Noncompetition, Severance Agreements & Other Employment Contracts
“After I got fired, my employer wanted me to sign an agreement. They offered to give me a few weeks of pay if I signed the agreement, but I’m not sure what I would be giving up by signing it.”
Employers have a significant advantage over employees when it comes to contracts and other agreements. In addition to generally having more leverage, employers also have access to greater resources and experienced attorneys. Employees can sometimes feel pressured into signing employment agreements without properly examining the agreements. These agreements can later prevent the employee from filing a legitimate claim, working for a different employer, or using a product that the employee developed.
Employers sometimes provide discharged employees with a severance agreement offering some amount of compensation in exchange for a number of commitments by the departing employee, often including a release of any legal claims the employee may have against the employer. Employees sometimes feel pressured to sign the agreement without taking the time to analyze the agreement’s provisions or attempt to negotiate a better deal. Before signing an agreement that would eliminate their right to initiate legal action, some employees prefer to gain a greater understanding of whether they would be waiving a strong legal claim.
We frequently assist employees in analyzing proposed severance agreements, evaluating their legal rights, and, when appropriate, negotiating with employers to ensure that any severance arrangement is fair.
Noncompetition agreements are becoming more common in the employment context. Commonly, these agreements prevent a former employee from working for a direct competitor of the former employer for a set period of time. These agreements also often incorporate non-solicitation restrictions, which can prevent a former employee from soliciting or doing business with their former employers customers and employees. Many agreements also contain confidentiality provisions, which can prevent the former employee from using any data or programs the employer used in its business.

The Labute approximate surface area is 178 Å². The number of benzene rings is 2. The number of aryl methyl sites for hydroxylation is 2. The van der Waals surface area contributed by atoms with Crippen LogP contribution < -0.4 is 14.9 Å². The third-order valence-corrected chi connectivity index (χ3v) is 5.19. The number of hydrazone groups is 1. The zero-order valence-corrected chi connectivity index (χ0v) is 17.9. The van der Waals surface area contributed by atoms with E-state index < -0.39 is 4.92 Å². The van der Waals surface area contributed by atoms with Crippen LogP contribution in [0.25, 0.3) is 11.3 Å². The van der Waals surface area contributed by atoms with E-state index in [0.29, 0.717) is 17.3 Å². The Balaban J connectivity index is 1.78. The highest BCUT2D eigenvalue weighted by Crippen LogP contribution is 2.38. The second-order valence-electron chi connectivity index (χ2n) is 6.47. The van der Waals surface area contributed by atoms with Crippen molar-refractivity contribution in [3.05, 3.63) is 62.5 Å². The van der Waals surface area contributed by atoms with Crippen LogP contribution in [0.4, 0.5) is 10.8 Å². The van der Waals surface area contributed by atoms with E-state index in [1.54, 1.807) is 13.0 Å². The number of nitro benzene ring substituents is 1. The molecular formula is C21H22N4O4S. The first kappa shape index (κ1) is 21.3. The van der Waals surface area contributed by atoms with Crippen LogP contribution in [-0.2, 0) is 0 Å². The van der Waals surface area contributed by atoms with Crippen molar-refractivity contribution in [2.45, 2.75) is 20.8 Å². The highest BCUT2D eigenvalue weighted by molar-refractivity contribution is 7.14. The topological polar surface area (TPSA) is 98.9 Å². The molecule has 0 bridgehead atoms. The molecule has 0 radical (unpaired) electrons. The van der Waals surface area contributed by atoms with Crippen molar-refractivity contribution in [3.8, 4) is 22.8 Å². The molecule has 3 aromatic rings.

Importantly noncompetition agreements are not always enforceable by a former employer. As a general rule, noncompetition agreements must meet two tests in order to be enforceable: (1) the employer must have a legitimate business reason for enforcing the noncompetition agreement and (2) the noncompetition agreement must be reasonably tailored to that reason. Legitimate business reasons have sometimes been held to include protecting trade secrets or client goodwill. However, it may be more difficult for employers to restrict the post-employment activities who did not have significant access to confidential information or client goodwill. Furthermore, a noncompetition agreement may be found to be invalid if it is not reasonably tailored in scope and duration and instead contains overly broad restrictions.
In addition to these general rules, specific state laws may create varying levels of protections for employees with regard to noncompetition agreements.
We regularly provide advice related to the enforceability of noncompetition agreements, assist in the negotiation of agreements, and provide representation to employees who are accused of violating noncompetition restrictions.
Employees often find it helpful to consult with an experienced attorney related to any proposed or previously signed noncompetition agreement presented in the context of employment.
Employment contracts are often drafted by the employer’s attorneys and may not be drafted with the intention of maximizing the benefits and rights of the employee. When presented with a contract, employees often find it beneficial to review that contract with an attorney in order to ensure that they fully understand the terms of the employment arrangement being proposed. We assist employees and prospective employees in evaluating employment contracts presented to them.
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If your employer provided you with a severance or noncompetition agreement or any other employment contract, don’t hesitate to contact Wyatt & Associates. Our experienced and compassionate attorneys will sit down with you and take the time to listen to your story and read through the agreements. We’ll provide our advice on the enforceability of the agreements and explain what you may be giving up by signing the agreement. In the event that you want us to help negotiate with your employer, we will use our experience to negotiate the best possible deal. If you have already signed a noncompetition agreement and are being threatened or sued by your former employer, our experienced attorneys will zealously defend your rights.